In State ex rel. Stallion Oilfield Construction, LLC v. Indus. Comm., 2019-Ohio-3174, the claimant had an allowed workers’ compensation claim for a back strain. The claimant returned to work in a light duty capacity. Pursuant to the company’s policy, the claimant submitted to a random drug test, which revealed positive test results for morphine, codeine, and opiates. Under the company’s work rules, an employee will be terminated if a drug test is positive. The Company handbook defined a positive test as one which results in a concentration of specifically enunciated drugs, which exceed government cut-offs; for morphine, codeine, and opiates, the cut-off level is 2000 (ng/ml). In the claimant’s case, the drug test came back positive, but did not set forth the concentration levels. Nevertheless, because of the positive drug test, the company terminated the claimant’s employment under its policy.
After his termination, the claimant moved the Commission to additionally allow his claim for a disc condition and to award temporary total disability (TTD) compensation. TTD compensation was awarded at all hearing levels, including the full Commission, notwithstanding the claimant’s admission that he ingested codeine and morphine and the company’s argument that the claimant’s termination constituted a voluntary abandonment under the Louisiana-Pacific doctrine, precluding payment of TTD compensation. The company filed a complaint in mandamus to vacate and reverse the order of the Commission.
On mandamus, the 10th District Court of Appeals found the company failed to follow its own policy in terminating the claimant. Although the claimant did, in fact, show evidence of morphine, codeine, and opiates in his system, the policy defined “test positive for drugs” to require drug concentrations above established levels. Because the company terminated the claimant without the requisite concentration amounts, the termination could not be deemed to preclude TTD compensation under Louisiana-Pacific.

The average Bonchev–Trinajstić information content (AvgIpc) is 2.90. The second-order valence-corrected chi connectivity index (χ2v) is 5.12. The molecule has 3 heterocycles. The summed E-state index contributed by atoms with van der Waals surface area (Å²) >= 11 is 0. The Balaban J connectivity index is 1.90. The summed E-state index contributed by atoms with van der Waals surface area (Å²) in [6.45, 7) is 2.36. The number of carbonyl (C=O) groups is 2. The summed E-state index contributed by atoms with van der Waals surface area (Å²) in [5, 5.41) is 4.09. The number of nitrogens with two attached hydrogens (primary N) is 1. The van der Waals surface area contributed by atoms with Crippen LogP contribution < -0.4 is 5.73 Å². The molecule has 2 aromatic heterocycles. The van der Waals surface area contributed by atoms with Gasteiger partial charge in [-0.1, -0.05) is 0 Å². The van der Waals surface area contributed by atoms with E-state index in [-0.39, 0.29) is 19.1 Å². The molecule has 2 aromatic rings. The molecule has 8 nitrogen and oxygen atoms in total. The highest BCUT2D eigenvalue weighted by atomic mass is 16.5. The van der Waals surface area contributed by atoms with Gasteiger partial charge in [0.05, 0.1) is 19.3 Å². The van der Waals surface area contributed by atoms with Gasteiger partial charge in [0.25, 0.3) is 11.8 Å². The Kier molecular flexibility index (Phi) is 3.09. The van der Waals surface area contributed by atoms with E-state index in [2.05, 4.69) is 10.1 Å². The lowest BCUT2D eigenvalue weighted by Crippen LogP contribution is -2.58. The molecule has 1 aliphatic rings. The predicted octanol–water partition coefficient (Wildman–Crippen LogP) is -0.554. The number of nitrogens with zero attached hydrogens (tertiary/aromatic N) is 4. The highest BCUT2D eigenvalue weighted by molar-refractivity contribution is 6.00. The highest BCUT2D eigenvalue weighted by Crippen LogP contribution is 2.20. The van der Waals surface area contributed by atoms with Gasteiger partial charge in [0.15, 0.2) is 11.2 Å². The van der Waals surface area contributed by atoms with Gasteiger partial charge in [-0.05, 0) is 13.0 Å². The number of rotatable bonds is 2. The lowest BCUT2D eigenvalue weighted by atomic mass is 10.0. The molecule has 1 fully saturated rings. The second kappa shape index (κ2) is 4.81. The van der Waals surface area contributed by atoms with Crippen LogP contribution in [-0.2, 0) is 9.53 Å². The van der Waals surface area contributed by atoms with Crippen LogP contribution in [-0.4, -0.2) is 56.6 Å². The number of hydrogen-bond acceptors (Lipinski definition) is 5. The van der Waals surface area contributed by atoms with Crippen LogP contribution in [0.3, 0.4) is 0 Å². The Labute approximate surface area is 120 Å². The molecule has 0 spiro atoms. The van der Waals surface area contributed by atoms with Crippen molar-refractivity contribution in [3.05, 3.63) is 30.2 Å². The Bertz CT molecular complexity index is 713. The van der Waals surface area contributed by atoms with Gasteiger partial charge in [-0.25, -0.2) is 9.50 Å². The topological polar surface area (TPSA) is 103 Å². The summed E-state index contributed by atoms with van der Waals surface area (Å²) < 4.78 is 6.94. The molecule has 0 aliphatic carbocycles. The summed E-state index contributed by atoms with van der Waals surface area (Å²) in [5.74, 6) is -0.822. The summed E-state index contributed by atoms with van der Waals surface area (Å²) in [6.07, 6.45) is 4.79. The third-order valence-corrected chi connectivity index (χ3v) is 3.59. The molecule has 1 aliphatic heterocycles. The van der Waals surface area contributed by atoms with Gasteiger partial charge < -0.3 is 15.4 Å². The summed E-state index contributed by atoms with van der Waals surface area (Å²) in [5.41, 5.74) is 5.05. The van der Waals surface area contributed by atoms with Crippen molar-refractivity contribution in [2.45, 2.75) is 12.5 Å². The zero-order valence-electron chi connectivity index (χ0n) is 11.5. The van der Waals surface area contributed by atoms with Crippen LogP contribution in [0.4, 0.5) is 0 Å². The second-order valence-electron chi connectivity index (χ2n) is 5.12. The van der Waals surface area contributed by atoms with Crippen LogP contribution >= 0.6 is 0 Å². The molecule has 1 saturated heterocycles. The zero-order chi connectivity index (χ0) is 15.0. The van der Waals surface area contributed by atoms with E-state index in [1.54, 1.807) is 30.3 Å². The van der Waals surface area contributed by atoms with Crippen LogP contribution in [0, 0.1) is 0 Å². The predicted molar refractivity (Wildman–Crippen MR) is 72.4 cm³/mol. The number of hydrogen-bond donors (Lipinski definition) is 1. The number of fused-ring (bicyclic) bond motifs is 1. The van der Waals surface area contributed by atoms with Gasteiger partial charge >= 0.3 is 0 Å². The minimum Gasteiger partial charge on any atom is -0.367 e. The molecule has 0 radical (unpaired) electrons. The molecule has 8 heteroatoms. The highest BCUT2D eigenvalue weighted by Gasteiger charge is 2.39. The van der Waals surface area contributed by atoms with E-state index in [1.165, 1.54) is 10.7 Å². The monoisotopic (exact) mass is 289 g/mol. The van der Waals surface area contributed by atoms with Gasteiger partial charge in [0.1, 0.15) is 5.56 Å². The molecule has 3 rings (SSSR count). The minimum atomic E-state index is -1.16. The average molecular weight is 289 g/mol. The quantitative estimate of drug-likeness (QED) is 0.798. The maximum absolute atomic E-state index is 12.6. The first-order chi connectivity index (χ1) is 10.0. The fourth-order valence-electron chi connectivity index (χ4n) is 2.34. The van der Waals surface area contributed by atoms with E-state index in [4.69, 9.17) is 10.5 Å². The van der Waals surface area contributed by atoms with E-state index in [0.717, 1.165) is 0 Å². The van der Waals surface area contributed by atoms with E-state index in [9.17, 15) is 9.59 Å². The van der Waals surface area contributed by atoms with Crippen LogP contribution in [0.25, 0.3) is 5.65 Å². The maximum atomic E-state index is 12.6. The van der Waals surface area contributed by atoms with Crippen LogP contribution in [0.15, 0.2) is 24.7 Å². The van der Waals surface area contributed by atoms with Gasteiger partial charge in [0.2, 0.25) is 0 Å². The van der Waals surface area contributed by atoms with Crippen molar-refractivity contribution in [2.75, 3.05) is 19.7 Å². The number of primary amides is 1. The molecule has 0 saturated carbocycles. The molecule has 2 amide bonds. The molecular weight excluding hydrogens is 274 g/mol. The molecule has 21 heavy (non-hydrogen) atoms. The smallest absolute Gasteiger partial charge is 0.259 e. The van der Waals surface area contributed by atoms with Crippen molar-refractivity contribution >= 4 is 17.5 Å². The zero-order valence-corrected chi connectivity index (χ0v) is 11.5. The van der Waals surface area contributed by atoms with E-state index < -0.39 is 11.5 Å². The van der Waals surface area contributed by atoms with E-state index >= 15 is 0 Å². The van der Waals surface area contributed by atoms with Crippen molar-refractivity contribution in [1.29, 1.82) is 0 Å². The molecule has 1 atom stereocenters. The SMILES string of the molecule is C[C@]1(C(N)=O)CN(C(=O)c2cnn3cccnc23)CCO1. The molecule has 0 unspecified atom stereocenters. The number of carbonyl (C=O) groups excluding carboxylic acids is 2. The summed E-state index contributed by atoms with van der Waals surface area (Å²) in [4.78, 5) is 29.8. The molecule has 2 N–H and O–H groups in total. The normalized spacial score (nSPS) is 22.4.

Employers should note the importance of strict compliance with their own work rules if the employer contends termination in violation of such rules amounts to a voluntary abandonment of employment, precluding the payment of TTD compensation. This does not mean the employer may not have just cause for termination. However, under workers’ compensation law, termination from employment rises to the level of a voluntary abandonment only when the work rule is written, clearly defines the prohibited conduct, and identifies the conduct as dischargeable. In addition, the offensive conduct must be known or should be known by the employee as dischargeable conduct. If an employer fails to follow its own work rule, then the defense of voluntary abandonment collapses.